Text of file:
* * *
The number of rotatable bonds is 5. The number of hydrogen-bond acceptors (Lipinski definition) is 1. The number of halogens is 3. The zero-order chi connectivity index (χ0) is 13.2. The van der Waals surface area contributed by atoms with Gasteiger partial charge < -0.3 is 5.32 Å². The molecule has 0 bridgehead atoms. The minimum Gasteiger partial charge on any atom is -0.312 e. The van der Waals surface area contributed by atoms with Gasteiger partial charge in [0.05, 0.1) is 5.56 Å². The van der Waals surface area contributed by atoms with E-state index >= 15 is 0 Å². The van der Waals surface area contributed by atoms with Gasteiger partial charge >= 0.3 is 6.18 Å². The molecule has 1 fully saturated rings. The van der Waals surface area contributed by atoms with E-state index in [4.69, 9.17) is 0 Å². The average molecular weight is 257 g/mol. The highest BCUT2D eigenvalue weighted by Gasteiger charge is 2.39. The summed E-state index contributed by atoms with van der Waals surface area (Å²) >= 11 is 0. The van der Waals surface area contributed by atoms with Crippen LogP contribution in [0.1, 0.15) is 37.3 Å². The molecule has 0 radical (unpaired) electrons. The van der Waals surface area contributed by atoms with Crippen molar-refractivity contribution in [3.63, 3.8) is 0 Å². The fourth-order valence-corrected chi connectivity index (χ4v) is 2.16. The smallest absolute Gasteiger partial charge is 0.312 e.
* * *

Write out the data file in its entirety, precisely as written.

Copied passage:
The number of rotatable bonds is 5. The number of hydrogen-bond acceptors (Lipinski definition) is 1. The number of halogens is 3. The zero-order chi connectivity index (χ0) is 13.2. The van der Waals surface area contributed by atoms with Gasteiger partial charge < -0.3 is 5.32 Å². The molecule has 0 bridgehead atoms. The minimum Gasteiger partial charge on any atom is -0.312 e. The van der Waals surface area contributed by atoms with Gasteiger partial charge in [0.05, 0.1) is 5.56 Å². The van der Waals surface area contributed by atoms with E-state index >= 15 is 0 Å². The van der Waals surface area contributed by atoms with Gasteiger partial charge >= 0.3 is 6.18 Å². The molecule has 1 fully saturated rings. The van der Waals surface area contributed by atoms with E-state index in [4.69, 9.17) is 0 Å². The average molecular weight is 257 g/mol. The highest BCUT2D eigenvalue weighted by Gasteiger charge is 2.39. The summed E-state index contributed by atoms with van der Waals surface area (Å²) >= 11 is 0. The van der Waals surface area contributed by atoms with Crippen LogP contribution in [0.1, 0.15) is 37.3 Å². The molecule has 0 radical (unpaired) electrons. The van der Waals surface area contributed by atoms with Crippen molar-refractivity contribution in [3.63, 3.8) is 0 Å². The fourth-order valence-corrected chi connectivity index (χ4v) is 2.16. The smallest absolute Gasteiger partial charge is 0.312 e.